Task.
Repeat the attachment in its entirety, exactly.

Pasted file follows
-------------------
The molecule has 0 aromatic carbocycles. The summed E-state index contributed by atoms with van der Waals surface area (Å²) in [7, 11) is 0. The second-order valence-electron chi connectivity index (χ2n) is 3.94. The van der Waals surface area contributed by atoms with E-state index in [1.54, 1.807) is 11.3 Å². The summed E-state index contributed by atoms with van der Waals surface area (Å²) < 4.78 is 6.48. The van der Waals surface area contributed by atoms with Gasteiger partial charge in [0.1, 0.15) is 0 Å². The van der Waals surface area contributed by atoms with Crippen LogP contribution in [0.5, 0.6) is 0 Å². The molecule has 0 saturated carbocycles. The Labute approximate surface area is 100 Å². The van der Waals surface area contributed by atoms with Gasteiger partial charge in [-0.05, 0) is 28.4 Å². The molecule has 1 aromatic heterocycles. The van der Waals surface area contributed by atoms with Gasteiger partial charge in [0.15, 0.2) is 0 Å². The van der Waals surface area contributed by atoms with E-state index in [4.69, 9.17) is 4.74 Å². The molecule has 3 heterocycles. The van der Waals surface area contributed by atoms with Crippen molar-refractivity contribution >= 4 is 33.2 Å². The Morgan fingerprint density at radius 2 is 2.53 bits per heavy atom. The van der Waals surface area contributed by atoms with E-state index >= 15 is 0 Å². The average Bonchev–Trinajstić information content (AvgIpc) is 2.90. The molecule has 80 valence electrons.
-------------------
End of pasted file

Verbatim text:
The molecule has 0 aromatic carbocycles. The summed E-state index contributed by atoms with van der Waals surface area (Å²) in [7, 11) is 0. The second-order valence-electron chi connectivity index (χ2n) is 3.94. The van der Waals surface area contributed by atoms with E-state index in [1.54, 1.807) is 11.3 Å². The summed E-state index contributed by atoms with van der Waals surface area (Å²) < 4.78 is 6.48. The van der Waals surface area contributed by atoms with Gasteiger partial charge in [0.1, 0.15) is 0 Å². The van der Waals surface area contributed by atoms with Crippen LogP contribution in [0.5, 0.6) is 0 Å². The molecule has 0 saturated carbocycles. The Labute approximate surface area is 100 Å². The van der Waals surface area contributed by atoms with Gasteiger partial charge in [-0.05, 0) is 28.4 Å². The molecule has 1 aromatic heterocycles. The van der Waals surface area contributed by atoms with Gasteiger partial charge in [0.15, 0.2) is 0 Å². The van der Waals surface area contributed by atoms with E-state index in [4.69, 9.17) is 4.74 Å². The molecule has 3 heterocycles. The van der Waals surface area contributed by atoms with Crippen molar-refractivity contribution >= 4 is 33.2 Å². The Morgan fingerprint density at radius 2 is 2.53 bits per heavy atom. The van der Waals surface area contributed by atoms with E-state index >= 15 is 0 Å². The average Bonchev–Trinajstić information content (AvgIpc) is 2.90. The molecule has 80 valence electrons.